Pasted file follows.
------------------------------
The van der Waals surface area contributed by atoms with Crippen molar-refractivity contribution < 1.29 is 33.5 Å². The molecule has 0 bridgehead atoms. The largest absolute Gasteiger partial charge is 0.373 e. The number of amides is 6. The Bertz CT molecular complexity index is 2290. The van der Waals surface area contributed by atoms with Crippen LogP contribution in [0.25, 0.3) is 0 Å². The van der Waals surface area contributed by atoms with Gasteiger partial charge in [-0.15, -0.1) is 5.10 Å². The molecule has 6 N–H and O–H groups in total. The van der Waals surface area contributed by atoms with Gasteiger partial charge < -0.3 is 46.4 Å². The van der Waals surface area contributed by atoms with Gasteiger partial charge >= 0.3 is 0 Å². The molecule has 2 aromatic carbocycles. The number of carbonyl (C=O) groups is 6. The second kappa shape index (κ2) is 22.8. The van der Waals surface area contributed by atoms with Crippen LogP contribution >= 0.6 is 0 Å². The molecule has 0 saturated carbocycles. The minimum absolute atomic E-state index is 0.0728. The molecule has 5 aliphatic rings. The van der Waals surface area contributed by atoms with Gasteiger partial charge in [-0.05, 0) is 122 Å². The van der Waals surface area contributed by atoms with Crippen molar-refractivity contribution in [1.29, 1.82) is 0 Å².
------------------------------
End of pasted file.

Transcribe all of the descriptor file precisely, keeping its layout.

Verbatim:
The van der Waals surface area contributed by atoms with Crippen molar-refractivity contribution < 1.29 is 33.5 Å². The molecule has 0 bridgehead atoms. The largest absolute Gasteiger partial charge is 0.373 e. The number of amides is 6. The Bertz CT molecular complexity index is 2290. The van der Waals surface area contributed by atoms with Crippen LogP contribution in [0.25, 0.3) is 0 Å². The van der Waals surface area contributed by atoms with Gasteiger partial charge in [-0.15, -0.1) is 5.10 Å². The molecule has 6 N–H and O–H groups in total. The van der Waals surface area contributed by atoms with Gasteiger partial charge < -0.3 is 46.4 Å². The van der Waals surface area contributed by atoms with Gasteiger partial charge >= 0.3 is 0 Å². The molecule has 2 aromatic carbocycles. The number of carbonyl (C=O) groups is 6. The second kappa shape index (κ2) is 22.8. The van der Waals surface area contributed by atoms with Crippen LogP contribution >= 0.6 is 0 Å². The molecule has 0 saturated carbocycles. The minimum absolute atomic E-state index is 0.0728. The molecule has 5 aliphatic rings. The van der Waals surface area contributed by atoms with Gasteiger partial charge in [-0.05, 0) is 122 Å². The van der Waals surface area contributed by atoms with Crippen molar-refractivity contribution in [1.29, 1.82) is 0 Å².